we had to visit them first as we couldn't enter their countries
if we carried a passport with a stamp from Israel.
It was a long flight.
If I remember right it was about 10 hours
and Bob's Aunt Imogene never got out of her seat!

We landed in Amman, only to connect hours later with another flight to Egypt.  There in Amman, I remember seeing very
young boys in military uniform, carrying guns,
guarding the airport.

When we landed in Cairo, I remember
the uncomfortable feeling of being in a foreign land,
waiting for our tour guide to meet up with us
in an unfamiliar airport,
to be taken on a small bus into the largest city
I had ever been in...
Cairo, Egypt.

And even though we arrived in the wee hours of the night,
people were out on the streets, traffic was zooming in all directions,
& we experienced the most harrowing ride I have ever taken.
At that time, Egyptians paid no attention to traffic laws...
if there were any,
went roaring through traffic lights
whatever color they happened to be,
honked crazily on their horns,
weaved in & out of traffic,
drove with only their parking lights on,
and amazingly got us to our hotel safely in one piece!
I think our bus driver's name must have been Jehu!
(look him up in the Bible)

Our home in Cairo was the Shepherd Hotel.
From the front door it looked lovely. 
Even the lobby was elaborate
& I was excited to get to our room.
Kicking my shoes off first thing, as I always do,
my feet squished in a very soggy rug...
which immediately gave off
the aroma of soured water.
The front desk was called & a bell boy came up,
rolled up the wet rug
& dragged it out in the hallway.  Yuck!
We later learned the reason for the wet carpet.

It seems the jellabiya clad cleaning men
mopped the floors by slinging buckets of water on the floor
& then slopped a mop around...leaving a smelly mess.
My first impression of Cairo...not a very nice one.

And then the next morning we took a peak out our window...

to discover our view...
a rubbled mess!
Thankfully we were only here for a few hours of sleep
for two nights & I don't remember much about that.
I'm sure jet-lag had kicked in.

Our first day was actually spent in Luxor...
but I will save that for another time.

The Nile River was just across the street from us
& was much larger than
I had ever imagined.
I remember there being soldiers in uniform around on the streets,
& in the early hours, the streets were very busy.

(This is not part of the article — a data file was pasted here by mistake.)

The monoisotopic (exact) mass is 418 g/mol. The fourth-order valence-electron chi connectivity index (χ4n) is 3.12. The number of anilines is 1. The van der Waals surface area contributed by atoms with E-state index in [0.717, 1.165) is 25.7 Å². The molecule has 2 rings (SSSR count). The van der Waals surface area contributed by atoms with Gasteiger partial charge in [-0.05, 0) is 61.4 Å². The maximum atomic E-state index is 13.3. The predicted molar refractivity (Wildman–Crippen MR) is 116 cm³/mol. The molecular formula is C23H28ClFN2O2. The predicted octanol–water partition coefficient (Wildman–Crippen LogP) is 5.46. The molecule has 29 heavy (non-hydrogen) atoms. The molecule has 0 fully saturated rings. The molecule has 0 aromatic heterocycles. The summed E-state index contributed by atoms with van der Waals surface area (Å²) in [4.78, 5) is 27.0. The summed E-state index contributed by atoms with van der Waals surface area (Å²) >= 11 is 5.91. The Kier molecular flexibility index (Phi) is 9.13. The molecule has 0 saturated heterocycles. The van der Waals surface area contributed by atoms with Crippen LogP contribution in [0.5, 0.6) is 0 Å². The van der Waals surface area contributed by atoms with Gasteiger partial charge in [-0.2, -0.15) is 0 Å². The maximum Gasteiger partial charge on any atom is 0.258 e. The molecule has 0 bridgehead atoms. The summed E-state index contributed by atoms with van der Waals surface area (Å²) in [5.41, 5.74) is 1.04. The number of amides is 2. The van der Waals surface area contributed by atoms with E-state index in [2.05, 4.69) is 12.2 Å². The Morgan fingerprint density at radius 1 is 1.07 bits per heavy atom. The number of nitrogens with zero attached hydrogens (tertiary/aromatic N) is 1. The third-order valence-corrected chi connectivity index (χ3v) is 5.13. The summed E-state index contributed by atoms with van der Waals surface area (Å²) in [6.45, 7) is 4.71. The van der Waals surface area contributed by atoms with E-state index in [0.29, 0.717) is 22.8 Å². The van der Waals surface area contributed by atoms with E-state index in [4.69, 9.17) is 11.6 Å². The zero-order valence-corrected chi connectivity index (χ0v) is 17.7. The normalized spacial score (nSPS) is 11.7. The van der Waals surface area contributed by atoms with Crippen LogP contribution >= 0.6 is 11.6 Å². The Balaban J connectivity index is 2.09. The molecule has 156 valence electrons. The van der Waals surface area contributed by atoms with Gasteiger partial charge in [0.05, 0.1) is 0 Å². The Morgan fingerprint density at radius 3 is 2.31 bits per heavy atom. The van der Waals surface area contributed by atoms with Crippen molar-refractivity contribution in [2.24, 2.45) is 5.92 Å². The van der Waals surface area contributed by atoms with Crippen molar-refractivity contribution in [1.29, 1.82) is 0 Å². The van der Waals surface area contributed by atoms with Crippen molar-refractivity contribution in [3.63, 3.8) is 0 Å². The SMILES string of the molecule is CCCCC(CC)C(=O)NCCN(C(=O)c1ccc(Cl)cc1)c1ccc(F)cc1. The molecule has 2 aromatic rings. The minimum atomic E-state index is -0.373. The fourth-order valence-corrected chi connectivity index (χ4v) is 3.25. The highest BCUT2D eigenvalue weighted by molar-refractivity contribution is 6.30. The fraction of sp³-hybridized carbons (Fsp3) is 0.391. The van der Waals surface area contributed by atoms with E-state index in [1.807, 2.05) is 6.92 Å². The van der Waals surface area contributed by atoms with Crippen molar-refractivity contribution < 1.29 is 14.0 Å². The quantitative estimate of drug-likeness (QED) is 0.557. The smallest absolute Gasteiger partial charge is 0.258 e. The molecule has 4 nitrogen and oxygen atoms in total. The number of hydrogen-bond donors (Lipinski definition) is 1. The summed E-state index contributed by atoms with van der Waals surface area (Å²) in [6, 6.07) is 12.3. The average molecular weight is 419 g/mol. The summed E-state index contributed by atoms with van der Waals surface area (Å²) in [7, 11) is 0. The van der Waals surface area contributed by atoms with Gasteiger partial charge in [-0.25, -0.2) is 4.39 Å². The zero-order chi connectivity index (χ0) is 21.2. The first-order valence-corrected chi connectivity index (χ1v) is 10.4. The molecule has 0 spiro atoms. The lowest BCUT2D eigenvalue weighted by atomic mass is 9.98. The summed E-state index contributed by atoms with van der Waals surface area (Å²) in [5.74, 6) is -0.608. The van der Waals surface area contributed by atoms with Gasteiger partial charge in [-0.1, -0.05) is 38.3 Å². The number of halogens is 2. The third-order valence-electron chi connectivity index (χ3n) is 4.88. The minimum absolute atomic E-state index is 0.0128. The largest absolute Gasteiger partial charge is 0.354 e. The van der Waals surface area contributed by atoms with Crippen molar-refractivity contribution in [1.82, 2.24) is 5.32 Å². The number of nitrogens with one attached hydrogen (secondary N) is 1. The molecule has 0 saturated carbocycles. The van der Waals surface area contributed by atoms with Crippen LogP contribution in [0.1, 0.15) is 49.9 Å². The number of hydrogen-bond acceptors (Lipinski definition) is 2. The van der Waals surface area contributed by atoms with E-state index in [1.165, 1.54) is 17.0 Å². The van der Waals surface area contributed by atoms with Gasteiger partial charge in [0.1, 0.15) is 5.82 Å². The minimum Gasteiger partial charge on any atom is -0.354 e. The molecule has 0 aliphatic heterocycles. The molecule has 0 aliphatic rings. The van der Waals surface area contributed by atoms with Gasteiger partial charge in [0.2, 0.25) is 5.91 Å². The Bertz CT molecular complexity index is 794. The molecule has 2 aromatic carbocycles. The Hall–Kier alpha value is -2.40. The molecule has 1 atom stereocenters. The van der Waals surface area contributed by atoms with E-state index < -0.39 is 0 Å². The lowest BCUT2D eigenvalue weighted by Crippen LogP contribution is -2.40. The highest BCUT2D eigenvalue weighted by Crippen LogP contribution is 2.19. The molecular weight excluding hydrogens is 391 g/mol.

As modern as it was, you could see the people were still living
as they did many years ago. 
All modes of travel went down the streets
& miraculously merged together.

We were in another world...
another culture with codes of their own.
They instinctively knew when to jump out of harms way.

Bob still remembers this bus.
It was so loaded down with people,
there was standing room only.
The back windows were broken out
& the bus swayed from side to side
as it hurried down the street.

Young boys drove their donkey carts
along the streets with the cars & buses.
Cigarette stands seemed to be everywhere.
I think all the adults smoked.
And probably most of the teenagers too!

And Anwar Sadat was still president.
It would be two years later when he was assassinated.

We saw his picture displayed in several places around the city.

And then we drove a ways out of Cairo,
away from the hustle & bustle of the noisy crowds,
to a quieter place...

It was amazing to see them rising from the sands
 of the Sahara Desert...
the three pyramids of Giza.

You cannot imagine how larger they are
unless you have been there.
And to think that each stone was hand carved,
many of them from miles away,
carried to this deserted sight to be stacked
one by one upon each other.

Nearby is the great Sphinx of Giza,
watching protectively over the pyramids.

And then it was time for a treat...a new experience.
Especially new for me as I hardly knew how to straddle a horse,
much less a hump backed camel!

That's me--straggling back at the bus...probably about ready to change my mind! 

Our tour guide gave us strict instructions to only tip these guys $5.00
no matter how much they pleaded & begged. guy grabbed the reigns on Clyde
 & headed off with Bob in one direction,
while my guy grabbed the reigns on Cleo
& off we went another way!
I well remember he was leading me away
& I knew he was wanting money.
I sternly...& I think rather loudly!...
told him that I didn't have any money
on me & to take me back to my husband RIGHT NOW!

Off we went to meet up with Bob
who had given our camera to his guy to take his picture.

And what a pretty view he got!
(There was one other one but he cut Bob's head off.)

We made them head back to the bus, but first they wanted their tip.
Bob gave it to them & then we found out
that they did know English!
They burned our delicate ears
with some choice swear words (in perfectly spoken English!)
and we were thankful that we weren't within ear shot
of our fellow travelers.

From there it was on to the Cairo Museum.

We have no pictures of the interior
as I'm sure photography wasn't allowed.
I have no postcards, no brochures...
so I don't remember what all we saw.
I do remember the mummies.
Rooms full of mummies.
And believe me,
once you have seen one mummy, 
they all look alike!

We all know that Cairo is in turmoil today.
I saw that part of the museum was on fire today,
set by some of the protesters.
And I felt sad.
Why would they want to damage their own treasures?
For they do have treasures that we don't have.
Their history goes back into the sands of time...
the times of the Pharaohs, the times of the ruling Queens,
the time of Moses,
the times of the Israelites being slaves in this land,
the time when Joseph & Mary fled with young Jesus...

Why would they want to destroy something that is their own?

We drove by the Presidential Palace,
 heavily guarded even back then.

The two trips that I have made to this part of the world
makes the news come alive to me.
Egypt has been our friend
and  hope it can remain that way.

An interesting footnote...
Two men from our town have been evacuated
from Cairo.
One is our neighbor's son who has been
attending the University of Cairo.
They were safely evacuated to Istanbul.